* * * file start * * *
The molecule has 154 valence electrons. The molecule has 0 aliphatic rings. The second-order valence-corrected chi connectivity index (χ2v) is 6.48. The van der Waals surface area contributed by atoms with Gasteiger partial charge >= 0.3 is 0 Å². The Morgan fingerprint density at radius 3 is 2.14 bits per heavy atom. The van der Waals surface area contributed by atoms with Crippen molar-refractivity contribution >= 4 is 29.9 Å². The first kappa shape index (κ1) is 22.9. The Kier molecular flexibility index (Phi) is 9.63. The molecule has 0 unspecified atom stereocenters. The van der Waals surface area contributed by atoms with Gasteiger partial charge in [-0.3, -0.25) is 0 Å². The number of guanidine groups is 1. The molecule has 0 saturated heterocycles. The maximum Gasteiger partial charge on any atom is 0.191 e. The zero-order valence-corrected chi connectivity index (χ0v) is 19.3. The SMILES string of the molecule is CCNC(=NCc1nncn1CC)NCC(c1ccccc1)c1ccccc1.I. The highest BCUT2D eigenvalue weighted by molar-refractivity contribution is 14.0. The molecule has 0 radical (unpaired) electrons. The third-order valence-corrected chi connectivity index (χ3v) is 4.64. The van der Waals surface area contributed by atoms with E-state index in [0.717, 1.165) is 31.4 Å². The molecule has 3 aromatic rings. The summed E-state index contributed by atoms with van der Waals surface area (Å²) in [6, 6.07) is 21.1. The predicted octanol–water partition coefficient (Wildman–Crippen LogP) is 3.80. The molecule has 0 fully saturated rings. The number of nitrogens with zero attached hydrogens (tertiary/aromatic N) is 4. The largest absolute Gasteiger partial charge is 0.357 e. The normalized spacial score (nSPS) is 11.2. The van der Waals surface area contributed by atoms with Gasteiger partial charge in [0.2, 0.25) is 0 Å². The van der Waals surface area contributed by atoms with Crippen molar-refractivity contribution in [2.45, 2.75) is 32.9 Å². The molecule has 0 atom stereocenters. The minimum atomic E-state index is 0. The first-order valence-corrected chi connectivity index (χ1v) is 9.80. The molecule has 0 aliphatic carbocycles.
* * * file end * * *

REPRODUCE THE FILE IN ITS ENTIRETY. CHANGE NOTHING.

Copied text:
The molecule has 154 valence electrons. The molecule has 0 aliphatic rings. The second-order valence-corrected chi connectivity index (χ2v) is 6.48. The van der Waals surface area contributed by atoms with Gasteiger partial charge >= 0.3 is 0 Å². The Morgan fingerprint density at radius 3 is 2.14 bits per heavy atom. The van der Waals surface area contributed by atoms with Crippen molar-refractivity contribution >= 4 is 29.9 Å². The first kappa shape index (κ1) is 22.9. The Kier molecular flexibility index (Phi) is 9.63. The molecule has 0 unspecified atom stereocenters. The van der Waals surface area contributed by atoms with Gasteiger partial charge in [-0.3, -0.25) is 0 Å². The number of guanidine groups is 1. The molecule has 0 saturated heterocycles. The maximum Gasteiger partial charge on any atom is 0.191 e. The zero-order valence-corrected chi connectivity index (χ0v) is 19.3. The SMILES string of the molecule is CCNC(=NCc1nncn1CC)NCC(c1ccccc1)c1ccccc1.I. The highest BCUT2D eigenvalue weighted by molar-refractivity contribution is 14.0. The molecule has 0 radical (unpaired) electrons. The third-order valence-corrected chi connectivity index (χ3v) is 4.64. The van der Waals surface area contributed by atoms with E-state index in [0.717, 1.165) is 31.4 Å². The molecule has 3 aromatic rings. The summed E-state index contributed by atoms with van der Waals surface area (Å²) in [6, 6.07) is 21.1. The predicted octanol–water partition coefficient (Wildman–Crippen LogP) is 3.80. The molecule has 0 fully saturated rings. The number of nitrogens with zero attached hydrogens (tertiary/aromatic N) is 4. The largest absolute Gasteiger partial charge is 0.357 e. The normalized spacial score (nSPS) is 11.2. The van der Waals surface area contributed by atoms with Gasteiger partial charge in [0.2, 0.25) is 0 Å². The van der Waals surface area contributed by atoms with Crippen molar-refractivity contribution in [2.45, 2.75) is 32.9 Å². The molecule has 0 atom stereocenters. The minimum atomic E-state index is 0. The first-order valence-corrected chi connectivity index (χ1v) is 9.80. The molecule has 0 aliphatic carbocycles.